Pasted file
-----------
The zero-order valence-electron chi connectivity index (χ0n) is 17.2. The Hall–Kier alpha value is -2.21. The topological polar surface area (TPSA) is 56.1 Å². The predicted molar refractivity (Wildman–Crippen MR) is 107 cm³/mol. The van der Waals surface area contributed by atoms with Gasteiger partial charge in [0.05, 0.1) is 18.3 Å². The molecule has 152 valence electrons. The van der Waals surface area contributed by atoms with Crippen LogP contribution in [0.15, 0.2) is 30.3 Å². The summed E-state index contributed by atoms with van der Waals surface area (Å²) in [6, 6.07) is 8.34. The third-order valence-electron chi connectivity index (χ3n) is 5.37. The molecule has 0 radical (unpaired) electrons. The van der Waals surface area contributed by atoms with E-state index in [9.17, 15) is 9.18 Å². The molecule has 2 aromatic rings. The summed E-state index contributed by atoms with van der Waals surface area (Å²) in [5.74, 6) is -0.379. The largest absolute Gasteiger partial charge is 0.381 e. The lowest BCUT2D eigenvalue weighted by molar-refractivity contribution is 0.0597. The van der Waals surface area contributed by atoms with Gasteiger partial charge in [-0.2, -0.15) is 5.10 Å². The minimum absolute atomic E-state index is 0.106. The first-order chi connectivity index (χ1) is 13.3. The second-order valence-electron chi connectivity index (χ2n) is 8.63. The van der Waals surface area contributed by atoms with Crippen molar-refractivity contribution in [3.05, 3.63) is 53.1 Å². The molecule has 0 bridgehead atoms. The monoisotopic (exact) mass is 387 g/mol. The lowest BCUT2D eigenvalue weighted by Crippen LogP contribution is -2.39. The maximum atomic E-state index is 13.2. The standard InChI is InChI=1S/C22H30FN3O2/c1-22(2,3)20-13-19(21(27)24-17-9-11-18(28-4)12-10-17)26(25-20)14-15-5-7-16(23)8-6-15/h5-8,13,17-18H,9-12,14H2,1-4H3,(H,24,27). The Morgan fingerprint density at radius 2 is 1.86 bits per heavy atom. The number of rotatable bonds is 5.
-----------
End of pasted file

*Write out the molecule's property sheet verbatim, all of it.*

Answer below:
The zero-order valence-electron chi connectivity index (χ0n) is 17.2. The Hall–Kier alpha value is -2.21. The topological polar surface area (TPSA) is 56.1 Å². The predicted molar refractivity (Wildman–Crippen MR) is 107 cm³/mol. The van der Waals surface area contributed by atoms with Gasteiger partial charge in [0.05, 0.1) is 18.3 Å². The molecule has 152 valence electrons. The van der Waals surface area contributed by atoms with Crippen LogP contribution in [0.15, 0.2) is 30.3 Å². The summed E-state index contributed by atoms with van der Waals surface area (Å²) in [6, 6.07) is 8.34. The third-order valence-electron chi connectivity index (χ3n) is 5.37. The molecule has 0 radical (unpaired) electrons. The van der Waals surface area contributed by atoms with E-state index in [9.17, 15) is 9.18 Å². The molecule has 2 aromatic rings. The summed E-state index contributed by atoms with van der Waals surface area (Å²) in [5.74, 6) is -0.379. The largest absolute Gasteiger partial charge is 0.381 e. The lowest BCUT2D eigenvalue weighted by molar-refractivity contribution is 0.0597. The van der Waals surface area contributed by atoms with Gasteiger partial charge in [-0.2, -0.15) is 5.10 Å². The minimum absolute atomic E-state index is 0.106. The first-order chi connectivity index (χ1) is 13.3. The second-order valence-electron chi connectivity index (χ2n) is 8.63. The van der Waals surface area contributed by atoms with Crippen molar-refractivity contribution in [3.05, 3.63) is 53.1 Å². The molecule has 0 bridgehead atoms. The monoisotopic (exact) mass is 387 g/mol. The lowest BCUT2D eigenvalue weighted by Crippen LogP contribution is -2.39. The maximum atomic E-state index is 13.2. The standard InChI is InChI=1S/C22H30FN3O2/c1-22(2,3)20-13-19(21(27)24-17-9-11-18(28-4)12-10-17)26(25-20)14-15-5-7-16(23)8-6-15/h5-8,13,17-18H,9-12,14H2,1-4H3,(H,24,27). The Morgan fingerprint density at radius 2 is 1.86 bits per heavy atom. The number of rotatable bonds is 5.